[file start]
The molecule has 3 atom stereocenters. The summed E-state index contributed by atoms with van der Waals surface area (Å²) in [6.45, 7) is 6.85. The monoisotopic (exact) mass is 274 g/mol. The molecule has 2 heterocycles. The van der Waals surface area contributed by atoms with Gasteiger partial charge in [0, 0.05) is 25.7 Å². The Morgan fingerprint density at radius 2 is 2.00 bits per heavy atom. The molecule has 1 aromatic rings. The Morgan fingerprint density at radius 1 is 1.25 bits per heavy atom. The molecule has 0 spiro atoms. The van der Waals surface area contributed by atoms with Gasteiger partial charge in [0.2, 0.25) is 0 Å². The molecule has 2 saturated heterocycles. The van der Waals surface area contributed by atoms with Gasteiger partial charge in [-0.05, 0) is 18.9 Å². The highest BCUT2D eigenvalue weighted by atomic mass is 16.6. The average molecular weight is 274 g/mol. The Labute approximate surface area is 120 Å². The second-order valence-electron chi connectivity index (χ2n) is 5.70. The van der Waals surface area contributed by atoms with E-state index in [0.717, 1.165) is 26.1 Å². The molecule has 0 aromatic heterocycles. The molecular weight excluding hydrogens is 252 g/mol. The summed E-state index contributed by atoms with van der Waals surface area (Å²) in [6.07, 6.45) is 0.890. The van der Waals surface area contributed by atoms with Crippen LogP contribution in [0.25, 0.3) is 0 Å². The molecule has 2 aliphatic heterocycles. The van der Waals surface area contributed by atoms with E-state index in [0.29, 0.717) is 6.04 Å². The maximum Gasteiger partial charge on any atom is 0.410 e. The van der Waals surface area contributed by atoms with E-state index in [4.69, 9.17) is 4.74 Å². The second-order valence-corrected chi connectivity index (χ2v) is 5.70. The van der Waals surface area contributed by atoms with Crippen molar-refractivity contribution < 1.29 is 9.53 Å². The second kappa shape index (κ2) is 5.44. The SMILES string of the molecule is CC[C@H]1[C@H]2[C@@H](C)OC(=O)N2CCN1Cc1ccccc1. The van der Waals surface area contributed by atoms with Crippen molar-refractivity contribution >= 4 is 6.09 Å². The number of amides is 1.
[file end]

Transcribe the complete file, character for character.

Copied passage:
The molecule has 3 atom stereocenters. The summed E-state index contributed by atoms with van der Waals surface area (Å²) in [6.45, 7) is 6.85. The monoisotopic (exact) mass is 274 g/mol. The molecule has 2 heterocycles. The van der Waals surface area contributed by atoms with Gasteiger partial charge in [0, 0.05) is 25.7 Å². The Morgan fingerprint density at radius 2 is 2.00 bits per heavy atom. The molecule has 1 aromatic rings. The Morgan fingerprint density at radius 1 is 1.25 bits per heavy atom. The molecule has 0 spiro atoms. The van der Waals surface area contributed by atoms with Gasteiger partial charge in [0.2, 0.25) is 0 Å². The molecule has 2 saturated heterocycles. The van der Waals surface area contributed by atoms with Gasteiger partial charge in [-0.05, 0) is 18.9 Å². The highest BCUT2D eigenvalue weighted by atomic mass is 16.6. The average molecular weight is 274 g/mol. The Labute approximate surface area is 120 Å². The second-order valence-electron chi connectivity index (χ2n) is 5.70. The van der Waals surface area contributed by atoms with E-state index in [0.717, 1.165) is 26.1 Å². The molecule has 0 aromatic heterocycles. The molecular weight excluding hydrogens is 252 g/mol. The summed E-state index contributed by atoms with van der Waals surface area (Å²) in [6.07, 6.45) is 0.890. The van der Waals surface area contributed by atoms with Crippen LogP contribution in [0.25, 0.3) is 0 Å². The molecule has 2 aliphatic heterocycles. The van der Waals surface area contributed by atoms with E-state index in [0.29, 0.717) is 6.04 Å². The maximum Gasteiger partial charge on any atom is 0.410 e. The van der Waals surface area contributed by atoms with E-state index in [4.69, 9.17) is 4.74 Å². The second-order valence-corrected chi connectivity index (χ2v) is 5.70. The van der Waals surface area contributed by atoms with Crippen molar-refractivity contribution < 1.29 is 9.53 Å². The second kappa shape index (κ2) is 5.44. The SMILES string of the molecule is CC[C@H]1[C@H]2[C@@H](C)OC(=O)N2CCN1Cc1ccccc1. The van der Waals surface area contributed by atoms with Crippen molar-refractivity contribution >= 4 is 6.09 Å². The number of amides is 1.